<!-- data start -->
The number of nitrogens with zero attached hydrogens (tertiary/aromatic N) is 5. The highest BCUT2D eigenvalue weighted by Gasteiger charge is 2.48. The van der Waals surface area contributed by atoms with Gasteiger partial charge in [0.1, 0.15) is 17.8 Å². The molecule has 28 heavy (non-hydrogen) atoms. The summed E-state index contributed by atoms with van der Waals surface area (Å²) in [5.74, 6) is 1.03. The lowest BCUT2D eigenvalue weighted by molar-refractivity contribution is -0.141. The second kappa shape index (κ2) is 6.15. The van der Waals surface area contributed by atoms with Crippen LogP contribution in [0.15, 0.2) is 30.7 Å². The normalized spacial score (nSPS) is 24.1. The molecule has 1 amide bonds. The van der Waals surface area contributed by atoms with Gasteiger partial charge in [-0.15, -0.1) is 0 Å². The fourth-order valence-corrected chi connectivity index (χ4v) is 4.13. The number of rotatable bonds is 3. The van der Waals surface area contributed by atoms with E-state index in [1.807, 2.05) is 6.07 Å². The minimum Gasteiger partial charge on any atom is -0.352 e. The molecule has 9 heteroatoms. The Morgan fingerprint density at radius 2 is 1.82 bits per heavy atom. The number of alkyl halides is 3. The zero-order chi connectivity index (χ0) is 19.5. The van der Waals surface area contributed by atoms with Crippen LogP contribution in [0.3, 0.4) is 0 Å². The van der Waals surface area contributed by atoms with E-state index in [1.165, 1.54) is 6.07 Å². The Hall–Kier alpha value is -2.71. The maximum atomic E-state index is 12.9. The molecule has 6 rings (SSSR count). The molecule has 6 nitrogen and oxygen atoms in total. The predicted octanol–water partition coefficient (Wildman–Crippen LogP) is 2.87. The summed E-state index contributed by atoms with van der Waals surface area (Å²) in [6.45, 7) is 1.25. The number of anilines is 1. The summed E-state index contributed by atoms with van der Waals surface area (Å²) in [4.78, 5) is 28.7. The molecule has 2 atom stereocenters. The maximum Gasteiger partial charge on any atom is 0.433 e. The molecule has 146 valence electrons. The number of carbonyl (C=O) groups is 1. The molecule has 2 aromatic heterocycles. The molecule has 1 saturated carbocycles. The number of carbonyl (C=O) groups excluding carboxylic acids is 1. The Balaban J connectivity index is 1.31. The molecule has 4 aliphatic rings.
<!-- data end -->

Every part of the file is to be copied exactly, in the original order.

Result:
The number of nitrogens with zero attached hydrogens (tertiary/aromatic N) is 5. The highest BCUT2D eigenvalue weighted by Gasteiger charge is 2.48. The van der Waals surface area contributed by atoms with Gasteiger partial charge in [0.1, 0.15) is 17.8 Å². The molecule has 28 heavy (non-hydrogen) atoms. The summed E-state index contributed by atoms with van der Waals surface area (Å²) in [5.74, 6) is 1.03. The lowest BCUT2D eigenvalue weighted by molar-refractivity contribution is -0.141. The second kappa shape index (κ2) is 6.15. The van der Waals surface area contributed by atoms with Crippen LogP contribution in [0.15, 0.2) is 30.7 Å². The normalized spacial score (nSPS) is 24.1. The molecule has 1 amide bonds. The van der Waals surface area contributed by atoms with Gasteiger partial charge in [-0.15, -0.1) is 0 Å². The fourth-order valence-corrected chi connectivity index (χ4v) is 4.13. The number of rotatable bonds is 3. The van der Waals surface area contributed by atoms with E-state index in [1.807, 2.05) is 6.07 Å². The minimum Gasteiger partial charge on any atom is -0.352 e. The molecule has 9 heteroatoms. The Morgan fingerprint density at radius 2 is 1.82 bits per heavy atom. The number of alkyl halides is 3. The zero-order chi connectivity index (χ0) is 19.5. The van der Waals surface area contributed by atoms with Crippen LogP contribution in [0.3, 0.4) is 0 Å². The van der Waals surface area contributed by atoms with E-state index in [1.165, 1.54) is 6.07 Å². The Hall–Kier alpha value is -2.71. The maximum atomic E-state index is 12.9. The molecule has 6 rings (SSSR count). The molecule has 6 nitrogen and oxygen atoms in total. The predicted octanol–water partition coefficient (Wildman–Crippen LogP) is 2.87. The summed E-state index contributed by atoms with van der Waals surface area (Å²) in [6.45, 7) is 1.25. The number of anilines is 1. The summed E-state index contributed by atoms with van der Waals surface area (Å²) in [4.78, 5) is 28.7. The molecule has 2 atom stereocenters. The maximum Gasteiger partial charge on any atom is 0.433 e. The molecule has 146 valence electrons. The number of carbonyl (C=O) groups is 1. The molecule has 2 aromatic heterocycles. The molecule has 1 saturated carbocycles. The number of carbonyl (C=O) groups excluding carboxylic acids is 1. The Balaban J connectivity index is 1.31. The molecule has 4 aliphatic rings.